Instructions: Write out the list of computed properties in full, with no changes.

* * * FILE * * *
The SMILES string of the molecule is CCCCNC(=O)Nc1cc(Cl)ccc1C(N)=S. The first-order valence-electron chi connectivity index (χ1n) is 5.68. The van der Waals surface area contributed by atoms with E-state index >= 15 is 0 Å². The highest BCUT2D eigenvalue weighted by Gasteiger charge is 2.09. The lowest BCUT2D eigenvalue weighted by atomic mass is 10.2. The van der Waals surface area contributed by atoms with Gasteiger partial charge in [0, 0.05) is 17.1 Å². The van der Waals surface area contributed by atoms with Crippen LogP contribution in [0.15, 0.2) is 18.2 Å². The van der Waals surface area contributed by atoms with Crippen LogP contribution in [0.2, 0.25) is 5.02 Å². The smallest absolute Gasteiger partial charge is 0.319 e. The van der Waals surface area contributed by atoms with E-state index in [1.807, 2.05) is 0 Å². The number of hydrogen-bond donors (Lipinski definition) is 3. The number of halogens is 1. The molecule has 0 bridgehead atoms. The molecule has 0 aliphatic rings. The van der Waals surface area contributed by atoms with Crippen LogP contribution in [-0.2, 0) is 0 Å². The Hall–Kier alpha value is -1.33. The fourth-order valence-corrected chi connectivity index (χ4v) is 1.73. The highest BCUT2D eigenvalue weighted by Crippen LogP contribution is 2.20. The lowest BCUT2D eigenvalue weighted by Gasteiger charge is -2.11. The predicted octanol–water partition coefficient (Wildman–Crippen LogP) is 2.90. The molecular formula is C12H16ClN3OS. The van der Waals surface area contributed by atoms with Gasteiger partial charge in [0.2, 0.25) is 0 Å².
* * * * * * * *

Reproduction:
The SMILES string of the molecule is CCCCNC(=O)Nc1cc(Cl)ccc1C(N)=S. The first-order valence-electron chi connectivity index (χ1n) is 5.68. The van der Waals surface area contributed by atoms with E-state index >= 15 is 0 Å². The highest BCUT2D eigenvalue weighted by Gasteiger charge is 2.09. The lowest BCUT2D eigenvalue weighted by atomic mass is 10.2. The van der Waals surface area contributed by atoms with Gasteiger partial charge in [0, 0.05) is 17.1 Å². The van der Waals surface area contributed by atoms with Crippen LogP contribution in [0.15, 0.2) is 18.2 Å². The van der Waals surface area contributed by atoms with Crippen LogP contribution in [0.2, 0.25) is 5.02 Å². The smallest absolute Gasteiger partial charge is 0.319 e. The van der Waals surface area contributed by atoms with E-state index in [1.807, 2.05) is 0 Å². The number of hydrogen-bond donors (Lipinski definition) is 3. The number of halogens is 1. The molecule has 0 bridgehead atoms. The molecule has 0 aliphatic rings. The van der Waals surface area contributed by atoms with Crippen LogP contribution in [-0.2, 0) is 0 Å². The Hall–Kier alpha value is -1.33. The fourth-order valence-corrected chi connectivity index (χ4v) is 1.73. The highest BCUT2D eigenvalue weighted by Crippen LogP contribution is 2.20. The lowest BCUT2D eigenvalue weighted by Gasteiger charge is -2.11. The predicted octanol–water partition coefficient (Wildman–Crippen LogP) is 2.90. The molecular formula is C12H16ClN3OS. The van der Waals surface area contributed by atoms with Gasteiger partial charge in [0.2, 0.25) is 0 Å².